Crafting is incorporated into the game in a passively unobtrusive way. Your in-game findings will collect themselves within the specific categories of the main menu. If you find a situation where crafting can be utilized (such as starting a fire in a fire pit), the game will visually display to players exactly what they need in their inventory in order to perform the action. There’s no menus or recipe lists, it’s all live and in-game. Two mechanics, the Journal and Camera, are included in the game as well, but a disclaimer at the beginning of the demo warned that both mechanics are being revamped, so I’ll refrain from commenting on them at large. For what it’s worth, the current inclusion of both gameplay elements felt entirely befitting for a game of this style.
Interactivity is part of Kona‘s core identity, and the concept rears its beautiful head around every corner. Cabinets, cash registers, telephones, cans of food, trash, boxes, refrigerators, portraits, mailboxes – you name it, and you can probably interact with it. Objects that can be observed or interacted with are denoted by a small yellow dot (subject to change), and there’s an overwhelming amount of them pervading Kona‘s gameplay. Sometimes you’ll find a document that, with deductive reasoning on Carl’s part, can be utilized as a clue to head to a specific place, or to better understand a specific situation. Other times you’ll find useful items for crafting, while sometimes you’ll simply find nothing at all. You never truly know what you’ll uncover in Kona, and the more time you spend controlling Carl the more you’ll realize that things are not as they seem. Not at all.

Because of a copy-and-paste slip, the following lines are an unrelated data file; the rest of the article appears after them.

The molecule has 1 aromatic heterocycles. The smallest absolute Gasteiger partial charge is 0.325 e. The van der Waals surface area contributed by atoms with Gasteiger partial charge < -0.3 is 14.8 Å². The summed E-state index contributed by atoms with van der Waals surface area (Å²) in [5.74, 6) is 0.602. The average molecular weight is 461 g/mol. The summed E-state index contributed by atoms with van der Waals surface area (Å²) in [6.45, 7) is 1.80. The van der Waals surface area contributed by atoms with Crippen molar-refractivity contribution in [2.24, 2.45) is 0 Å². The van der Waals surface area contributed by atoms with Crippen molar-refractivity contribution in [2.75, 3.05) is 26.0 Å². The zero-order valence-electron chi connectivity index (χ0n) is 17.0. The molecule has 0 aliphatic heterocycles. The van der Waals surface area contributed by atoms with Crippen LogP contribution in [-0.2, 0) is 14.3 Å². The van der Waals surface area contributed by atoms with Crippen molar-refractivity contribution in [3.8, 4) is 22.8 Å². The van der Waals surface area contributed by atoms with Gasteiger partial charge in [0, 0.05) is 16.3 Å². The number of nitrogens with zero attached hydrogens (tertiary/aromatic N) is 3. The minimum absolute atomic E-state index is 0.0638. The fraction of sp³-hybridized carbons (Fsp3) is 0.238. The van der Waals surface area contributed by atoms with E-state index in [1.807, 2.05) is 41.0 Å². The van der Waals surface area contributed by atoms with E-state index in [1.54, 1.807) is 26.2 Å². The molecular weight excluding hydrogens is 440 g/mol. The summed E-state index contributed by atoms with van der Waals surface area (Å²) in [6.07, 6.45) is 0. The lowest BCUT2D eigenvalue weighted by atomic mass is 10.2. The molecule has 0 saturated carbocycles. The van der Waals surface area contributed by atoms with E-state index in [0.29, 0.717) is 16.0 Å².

Kona is far more surreal than I had originally anticipated. People can be found suspended in chunks of ice, and something about their location, position, and the ice’s design seems to imply that it happened all at once. Placing your hand on the frozen monument to a life far gone will initiate a sequence of visions for Carl, transporting players into a macabre realm filled with glowing footprints and ghostly, transparent figures reenacting events that transpired from around your current location. Illuminated handprints will appear to grant Carl some investigative direction while exploring these visions, ultimately leading players to a clue that will inevitably bring Carl back to reality armed with the knowledge and foresight gained from a seemingly ethereal plane.
Kona is beautifully cryptic in its presentation, and it never ceased to surprise me during my time attempting to survive in the wintery Canadian wilderness. For as realistic as it looks, it certainly contains enough surreal aspects to prevent players from knowing what to expect.
This is merely one of four parts to the episodic, bizarre adventure that is Kona. If the first part is of any indication, I’ll be strapped in my seat to see it all through.